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Am J Sports Med. 2016 Nov;44(11):2917-2924. Epub 2016 Apr 27.

Sport Participation and the Risk of Anterior Cruciate Ligament Reconstruction in Adolescents: A Population-based Prospective Cohort Study (The Young-HUNT Study).

Author information

1
Communication and Research Unit for Musculoskeletal Disorders, Oslo University Hospital, Oslo, Norway m.b.johnsen@medisin.uio.no.
2
Faculty of Medicine, University of Oslo, Oslo, Norway.
3
Communication and Research Unit for Musculoskeletal Disorders, Oslo University Hospital, Oslo, Norway.
4
Faculty of Health Sciences, Oslo and Akershus University College of Applied Sciences, Oslo, Norway.
5
Oslo Sport Trauma Research Center, Department of Sport Medicine, Norwegian School of Sport Sciences, Oslo, Norway.
6
Department of Orthopaedic Surgery, Oslo University Hospital, Oslo, Norway.

Abstract

BACKGROUND:

An anterior cruciate ligament (ACL) injury is a severe injury that may require ACL reconstruction (ACLR) to enable the return to sport. Risk factors for ACLR have not firmly been established in the general adolescent population.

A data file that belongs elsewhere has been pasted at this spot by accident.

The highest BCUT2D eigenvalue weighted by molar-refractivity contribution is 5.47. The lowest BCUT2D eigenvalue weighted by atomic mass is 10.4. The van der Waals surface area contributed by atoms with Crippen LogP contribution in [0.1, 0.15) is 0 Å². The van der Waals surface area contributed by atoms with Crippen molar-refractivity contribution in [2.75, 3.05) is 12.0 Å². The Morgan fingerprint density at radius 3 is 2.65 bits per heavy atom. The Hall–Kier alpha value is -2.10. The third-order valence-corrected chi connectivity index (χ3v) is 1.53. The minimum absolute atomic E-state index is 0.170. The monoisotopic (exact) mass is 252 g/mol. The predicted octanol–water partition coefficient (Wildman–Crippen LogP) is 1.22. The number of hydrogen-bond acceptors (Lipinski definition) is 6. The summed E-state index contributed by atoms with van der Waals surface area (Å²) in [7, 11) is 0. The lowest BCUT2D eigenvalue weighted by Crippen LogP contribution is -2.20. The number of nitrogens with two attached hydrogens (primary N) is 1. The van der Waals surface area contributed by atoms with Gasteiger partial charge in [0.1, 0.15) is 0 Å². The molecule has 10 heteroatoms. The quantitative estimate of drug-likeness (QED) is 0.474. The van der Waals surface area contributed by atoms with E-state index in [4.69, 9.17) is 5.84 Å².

PURPOSE:

To investigate the incidence and risk factors for ACLR in a population-based cohort of adolescents.

STUDY DESIGN:

Cohort study; Level of evidence, 3.

METHODS:

We prospectively followed 7644 adolescents from the adolescent part of the Nord-Trøndelag Health Study, included from 2006 to 2008. The main risk factors of interest were the level of sport participation (level I, II, or III) and sport competitions. The endpoint was primary ACLR recorded in the Norwegian National Knee Ligament Registry between January 2006 and December 2013.

RESULTS:

A total of 3808 boys and 3836 girls were included in the analyses. We identified 69 (0.9%) ACLRs with a median of 7.3 years of follow-up, providing an overall ACLR incidence of 38.9 (95% CI, 30.7-49.3) per 100,000 person-years. The hazard ratio (HR) for ACLR associated with level I sport participation was 3.93 (95% CI, 0.92-16.80) for boys and 3.31 (95% CI, 1.30-8.43) for girls. There was a stronger association related to participating in sport competitions. Girls had over 5 times a higher risk (HR, 5.42; 95% CI, 2.51-11.70) and boys over 4 times the risk (HR, 4.22; 95% CI, 1.58-11.30) of ACLR compared with those who did not compete.

CONCLUSION:

Participating in level I sports and sport competitions significantly increased the risk of undergoing primary ACLR. Preventive strategies should be implemented to reduce the incidence and future burden of ACLR.

KEYWORDS:

ACL; adolescents; epidemiology; injury prevention; risk factors; sport participation

PMID:
27159313
DOI:
10.1177/0363546516643807
[Indexed for MEDLINE]

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